Install OpenConnect VPN Server with Trusted Certificate from Let's Encrypt

OpenConnect VPN server, or ocserv, is an SSL VPN server compatible with Cisco AnyConnect. It can easily be installed in a cheap OpenVZ Virtual Private Server (VPS) with TUN capability. However, most online tutorials for installing OpenConnect VPN server rely on certtool to generate a self-signed certificate via OpenSSL. Afterwards, since the self-signed certificate is not trusted by operating systems, either the VPN client must be configured to skip certificate checking, or the self-signed certificate must be imported as a trusted certificate on the VPN client machine. Both practices are insecure. Bypassing certificate checking would allow an attacker to impose as the VPN server. Importing a trusted certificate does not seem wrong at first, but in case the private key is compromised, an attacker would be able to impose as any server to the client, including online shopping and bank websites, using a certificate signed by that private key. Remember that the self-signed certificate's private key is stored on the VPS filesystem, it is much less secure than Hardware Security Modules used at real CAs to store private keys, and therefore it is a bad idea to trust such certificates in client machines.

Let's Encrypt is a free, automated, and open Certificate Authority (CA). It allows anyone to obtain a domain-verified certificate within minutes, and without paying anything. Certificates from Let's Encrypt are trusted by most modern operating systems. They are ideal for securing an OpenConnect VPN server.

This article explains how to request a proper trusted certificate from Let's Encrypt for use with ocserv, how to install OpenConnect VPN Server and use the Let's Encrypt certificate, and how to configure Cisco AnyConnect client to connect to ocserv. These steps are verified with an OpenVZ Ubuntu 16.04 64bit VPS provided by SecureDragon. It is required to enable TUN devices for the VPS, typically through a button in SolusVM or other control panel provided by the hosting company.

Request Let's Encrypt Certificate for OpenConnect VPN Server

Before requesting a certificate from Let's Encrypt, you must have a Virtual Private Server with an IPv4 address, and have a domain name (could be subdomain) resolved to the server so that you are able to ping the server via the domain name.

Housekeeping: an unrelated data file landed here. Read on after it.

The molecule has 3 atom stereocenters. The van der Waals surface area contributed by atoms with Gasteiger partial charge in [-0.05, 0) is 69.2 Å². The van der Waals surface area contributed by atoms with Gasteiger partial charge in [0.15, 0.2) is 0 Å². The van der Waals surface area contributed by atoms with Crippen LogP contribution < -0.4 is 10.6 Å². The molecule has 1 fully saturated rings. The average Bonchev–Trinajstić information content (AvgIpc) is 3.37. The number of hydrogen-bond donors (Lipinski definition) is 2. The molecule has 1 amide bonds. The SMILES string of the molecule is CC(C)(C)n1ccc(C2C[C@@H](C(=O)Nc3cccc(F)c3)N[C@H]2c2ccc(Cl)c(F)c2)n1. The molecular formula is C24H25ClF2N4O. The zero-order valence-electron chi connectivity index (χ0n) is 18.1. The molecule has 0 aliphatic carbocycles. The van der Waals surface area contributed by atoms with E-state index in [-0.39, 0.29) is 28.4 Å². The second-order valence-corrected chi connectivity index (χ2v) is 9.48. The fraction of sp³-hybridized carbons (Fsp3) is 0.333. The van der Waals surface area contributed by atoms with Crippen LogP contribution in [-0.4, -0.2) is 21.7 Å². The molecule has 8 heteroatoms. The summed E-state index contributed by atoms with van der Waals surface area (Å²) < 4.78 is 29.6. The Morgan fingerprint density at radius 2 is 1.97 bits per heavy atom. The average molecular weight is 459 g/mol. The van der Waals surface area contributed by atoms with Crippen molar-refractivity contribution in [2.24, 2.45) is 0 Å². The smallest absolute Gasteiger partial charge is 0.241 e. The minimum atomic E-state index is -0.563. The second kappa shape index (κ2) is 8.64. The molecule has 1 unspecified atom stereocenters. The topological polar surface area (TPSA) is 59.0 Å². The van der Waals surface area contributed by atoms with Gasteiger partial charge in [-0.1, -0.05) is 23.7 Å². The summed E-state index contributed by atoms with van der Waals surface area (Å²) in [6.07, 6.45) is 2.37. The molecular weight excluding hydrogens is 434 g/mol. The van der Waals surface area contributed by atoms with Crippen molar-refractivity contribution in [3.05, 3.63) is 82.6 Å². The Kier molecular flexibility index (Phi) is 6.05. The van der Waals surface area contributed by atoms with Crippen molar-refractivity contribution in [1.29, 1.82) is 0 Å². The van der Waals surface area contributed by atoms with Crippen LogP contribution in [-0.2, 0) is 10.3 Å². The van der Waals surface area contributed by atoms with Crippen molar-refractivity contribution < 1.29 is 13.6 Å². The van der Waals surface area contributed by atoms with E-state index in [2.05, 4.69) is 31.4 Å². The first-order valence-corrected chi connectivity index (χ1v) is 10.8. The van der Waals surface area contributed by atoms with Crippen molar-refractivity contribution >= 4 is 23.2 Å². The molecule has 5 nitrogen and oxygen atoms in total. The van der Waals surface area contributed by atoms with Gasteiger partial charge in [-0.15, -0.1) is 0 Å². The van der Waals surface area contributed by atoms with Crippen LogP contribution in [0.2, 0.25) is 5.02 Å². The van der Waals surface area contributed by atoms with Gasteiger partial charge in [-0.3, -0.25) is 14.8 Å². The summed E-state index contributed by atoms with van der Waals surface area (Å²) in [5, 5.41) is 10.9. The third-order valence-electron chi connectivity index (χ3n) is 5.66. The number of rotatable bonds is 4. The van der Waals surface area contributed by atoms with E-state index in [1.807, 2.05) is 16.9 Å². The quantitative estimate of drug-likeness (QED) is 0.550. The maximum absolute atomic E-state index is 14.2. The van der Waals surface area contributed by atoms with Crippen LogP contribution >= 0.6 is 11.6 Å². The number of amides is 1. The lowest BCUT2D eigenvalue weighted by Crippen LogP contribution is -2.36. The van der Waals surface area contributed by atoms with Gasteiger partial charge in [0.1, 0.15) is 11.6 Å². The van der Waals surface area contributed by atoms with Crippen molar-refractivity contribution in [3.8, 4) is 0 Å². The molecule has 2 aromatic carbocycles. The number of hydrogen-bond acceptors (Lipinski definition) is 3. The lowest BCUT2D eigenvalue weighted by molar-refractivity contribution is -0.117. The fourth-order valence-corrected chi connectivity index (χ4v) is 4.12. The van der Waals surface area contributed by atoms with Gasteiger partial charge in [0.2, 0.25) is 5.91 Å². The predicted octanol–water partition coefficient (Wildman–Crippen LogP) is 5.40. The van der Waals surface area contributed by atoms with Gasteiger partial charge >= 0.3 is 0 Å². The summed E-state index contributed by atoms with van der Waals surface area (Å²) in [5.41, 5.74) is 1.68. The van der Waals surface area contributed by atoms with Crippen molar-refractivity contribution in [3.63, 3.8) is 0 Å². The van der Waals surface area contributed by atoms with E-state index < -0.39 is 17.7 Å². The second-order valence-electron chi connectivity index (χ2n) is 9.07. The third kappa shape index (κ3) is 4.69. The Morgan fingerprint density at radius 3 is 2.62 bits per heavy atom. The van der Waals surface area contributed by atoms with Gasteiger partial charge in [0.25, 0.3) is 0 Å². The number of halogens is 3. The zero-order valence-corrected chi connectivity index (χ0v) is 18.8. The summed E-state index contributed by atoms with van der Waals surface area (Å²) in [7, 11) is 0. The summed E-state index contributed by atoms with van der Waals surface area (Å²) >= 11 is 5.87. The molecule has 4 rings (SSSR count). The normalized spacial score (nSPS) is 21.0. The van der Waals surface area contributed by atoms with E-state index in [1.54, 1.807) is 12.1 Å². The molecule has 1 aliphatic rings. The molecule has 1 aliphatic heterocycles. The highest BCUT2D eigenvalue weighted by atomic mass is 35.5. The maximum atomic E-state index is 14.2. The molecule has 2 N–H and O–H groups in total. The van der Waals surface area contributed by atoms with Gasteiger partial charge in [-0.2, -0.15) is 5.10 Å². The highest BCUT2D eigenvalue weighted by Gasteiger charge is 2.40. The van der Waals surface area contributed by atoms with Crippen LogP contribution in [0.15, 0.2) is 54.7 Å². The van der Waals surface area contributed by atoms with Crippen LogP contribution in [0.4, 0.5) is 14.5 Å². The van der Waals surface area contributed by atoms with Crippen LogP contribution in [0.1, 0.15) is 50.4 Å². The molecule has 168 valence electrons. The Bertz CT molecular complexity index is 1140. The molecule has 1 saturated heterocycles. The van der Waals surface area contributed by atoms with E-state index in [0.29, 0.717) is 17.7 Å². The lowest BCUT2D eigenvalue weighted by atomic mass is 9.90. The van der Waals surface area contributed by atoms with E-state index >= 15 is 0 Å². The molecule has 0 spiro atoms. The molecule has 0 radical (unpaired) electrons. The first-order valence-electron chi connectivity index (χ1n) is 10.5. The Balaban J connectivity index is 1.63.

parallelize.sh: run commands in parallel with bash

Recently I'm doing some heavy research work. One part of my work involves invoking a simulation script with different inputs and parameters and then an analysis script to analyze the simulation output.

At first, this is an easy bash loop:

(
  echo 3 11
  echo 3 11
  echo 5 19
  echo 5 19
) | while read -r -a L; do
  X=${L[0]}
  Y=${L[1]}
  python2 simulation.py --x=$X --y=$Y < input.tsv > $X-$Y.simulation.log
  gawk -f analysis.awk $X-$Y.simulation.log > $X-$Y.analysis.tsv
done

The loop works fine, but it takes too long time when the input gets larger, because scripts are running sequentially. Since we have a big server with 32 CPU cores, can I run the scripts in parallel?

So I wrote this nifty little script, parallelize.sh:

Share Dropbox between VirtualBox Host and Guest

My laptop comes with Windows, like most other laptops in the market. But as a computer science student, I need to use Linux from time to time. The laptop manufacturer advised me not to install Linux directly on this laptop. Although this would not void my warranty, they would not provide technical support or supply device drivers if I install Linux. Therefore, I turned into VirtualBox, a hypervisor that allows me to run Linux in a virtual machine, alongside the Windows installation.

I'm also a heavy user of Dropbox, a file hosting service that can synchronize my documents among all my device. I have Dropbox clients installed everywhere, including the Windows of this laptop, and the Linux virtual machine. When I edit a file, the Dropbox client uploads this file to the cloud, and then the Dropbox clients on all other devices download the file from the cloud.

One day, there's a congestion on my apartment's WiFi hotspot, and I notice that the Dropbox synchronization between Windows and the Linux virtual machine is having significant delay: every update travels a long way to the cloud, and then comes back. I also realize that, in my setup, the entire Dropbox contents are duplicated twice: it has one copy in Windows, and another copy in Linux virtual machine. Although having multiple copies is usually a good thing because you have more redundancy, having multiple copies on the same hard drive is not useful. Can I eliminate the synchronization delay and the redundant copy?

VirtualBox Shared Folder

VirtualBox has a nifty feature, shared folders, which allows files of the host system to be accessed within a guest system. In my setup, I could use this feature to access the Dropbox on Windows within the Linux virtual machine.